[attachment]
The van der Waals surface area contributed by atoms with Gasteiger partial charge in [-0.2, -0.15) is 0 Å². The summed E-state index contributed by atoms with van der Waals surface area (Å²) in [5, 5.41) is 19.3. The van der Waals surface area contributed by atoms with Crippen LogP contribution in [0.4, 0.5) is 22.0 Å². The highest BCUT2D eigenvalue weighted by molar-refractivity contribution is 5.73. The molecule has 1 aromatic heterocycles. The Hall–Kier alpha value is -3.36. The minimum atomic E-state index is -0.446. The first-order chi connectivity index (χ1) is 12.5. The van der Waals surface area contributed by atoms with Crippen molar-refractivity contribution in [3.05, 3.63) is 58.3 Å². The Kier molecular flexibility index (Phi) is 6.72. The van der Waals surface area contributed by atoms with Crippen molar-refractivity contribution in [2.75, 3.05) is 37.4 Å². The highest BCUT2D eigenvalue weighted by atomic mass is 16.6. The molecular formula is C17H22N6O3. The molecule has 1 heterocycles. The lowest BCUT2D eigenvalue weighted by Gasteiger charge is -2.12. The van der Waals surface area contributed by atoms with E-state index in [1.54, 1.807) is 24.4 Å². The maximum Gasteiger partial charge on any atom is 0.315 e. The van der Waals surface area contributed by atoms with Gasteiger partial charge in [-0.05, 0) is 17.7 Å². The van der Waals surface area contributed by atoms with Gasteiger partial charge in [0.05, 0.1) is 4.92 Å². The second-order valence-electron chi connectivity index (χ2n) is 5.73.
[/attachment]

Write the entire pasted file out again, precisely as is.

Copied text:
The van der Waals surface area contributed by atoms with Gasteiger partial charge in [-0.2, -0.15) is 0 Å². The summed E-state index contributed by atoms with van der Waals surface area (Å²) in [5, 5.41) is 19.3. The van der Waals surface area contributed by atoms with Crippen LogP contribution in [0.4, 0.5) is 22.0 Å². The highest BCUT2D eigenvalue weighted by molar-refractivity contribution is 5.73. The molecule has 1 aromatic heterocycles. The Hall–Kier alpha value is -3.36. The minimum atomic E-state index is -0.446. The first-order chi connectivity index (χ1) is 12.5. The van der Waals surface area contributed by atoms with Crippen molar-refractivity contribution in [3.05, 3.63) is 58.3 Å². The Kier molecular flexibility index (Phi) is 6.72. The van der Waals surface area contributed by atoms with Crippen molar-refractivity contribution in [2.75, 3.05) is 37.4 Å². The highest BCUT2D eigenvalue weighted by atomic mass is 16.6. The molecular formula is C17H22N6O3. The molecule has 1 heterocycles. The lowest BCUT2D eigenvalue weighted by Gasteiger charge is -2.12. The van der Waals surface area contributed by atoms with E-state index in [1.54, 1.807) is 24.4 Å². The maximum Gasteiger partial charge on any atom is 0.315 e. The van der Waals surface area contributed by atoms with Gasteiger partial charge in [-0.05, 0) is 17.7 Å². The van der Waals surface area contributed by atoms with Gasteiger partial charge in [0.05, 0.1) is 4.92 Å². The second-order valence-electron chi connectivity index (χ2n) is 5.73.